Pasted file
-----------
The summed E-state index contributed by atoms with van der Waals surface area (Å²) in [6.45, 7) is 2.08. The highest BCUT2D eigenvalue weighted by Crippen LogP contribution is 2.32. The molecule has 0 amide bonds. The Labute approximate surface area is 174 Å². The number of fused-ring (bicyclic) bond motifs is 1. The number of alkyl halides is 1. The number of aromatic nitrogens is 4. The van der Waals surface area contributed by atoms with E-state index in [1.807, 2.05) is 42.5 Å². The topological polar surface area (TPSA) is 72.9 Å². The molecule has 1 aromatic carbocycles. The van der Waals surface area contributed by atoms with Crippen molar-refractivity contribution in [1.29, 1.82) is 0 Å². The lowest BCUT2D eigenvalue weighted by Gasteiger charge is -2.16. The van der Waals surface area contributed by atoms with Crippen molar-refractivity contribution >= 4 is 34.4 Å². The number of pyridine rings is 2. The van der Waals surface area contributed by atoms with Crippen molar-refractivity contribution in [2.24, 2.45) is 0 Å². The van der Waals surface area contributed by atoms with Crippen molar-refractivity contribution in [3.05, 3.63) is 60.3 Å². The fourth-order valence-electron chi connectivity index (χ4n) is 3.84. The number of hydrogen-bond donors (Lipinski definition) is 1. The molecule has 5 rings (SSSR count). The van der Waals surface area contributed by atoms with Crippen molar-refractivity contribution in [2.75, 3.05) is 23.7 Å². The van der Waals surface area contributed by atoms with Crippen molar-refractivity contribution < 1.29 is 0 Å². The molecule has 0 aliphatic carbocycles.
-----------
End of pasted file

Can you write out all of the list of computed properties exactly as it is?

The summed E-state index contributed by atoms with van der Waals surface area (Å²) in [6.45, 7) is 2.08. The highest BCUT2D eigenvalue weighted by Crippen LogP contribution is 2.32. The molecule has 0 amide bonds. The Labute approximate surface area is 174 Å². The number of fused-ring (bicyclic) bond motifs is 1. The number of alkyl halides is 1. The number of aromatic nitrogens is 4. The van der Waals surface area contributed by atoms with E-state index in [1.807, 2.05) is 42.5 Å². The topological polar surface area (TPSA) is 72.9 Å². The molecule has 1 aromatic carbocycles. The van der Waals surface area contributed by atoms with Crippen molar-refractivity contribution in [1.29, 1.82) is 0 Å². The lowest BCUT2D eigenvalue weighted by Gasteiger charge is -2.16. The van der Waals surface area contributed by atoms with Crippen molar-refractivity contribution >= 4 is 34.4 Å². The number of pyridine rings is 2. The van der Waals surface area contributed by atoms with Crippen molar-refractivity contribution in [2.24, 2.45) is 0 Å². The van der Waals surface area contributed by atoms with Crippen molar-refractivity contribution in [3.05, 3.63) is 60.3 Å². The fourth-order valence-electron chi connectivity index (χ4n) is 3.84. The number of hydrogen-bond donors (Lipinski definition) is 1. The molecule has 5 rings (SSSR count). The van der Waals surface area contributed by atoms with Crippen molar-refractivity contribution in [2.75, 3.05) is 23.7 Å². The van der Waals surface area contributed by atoms with Crippen molar-refractivity contribution < 1.29 is 0 Å². The molecule has 0 aliphatic carbocycles.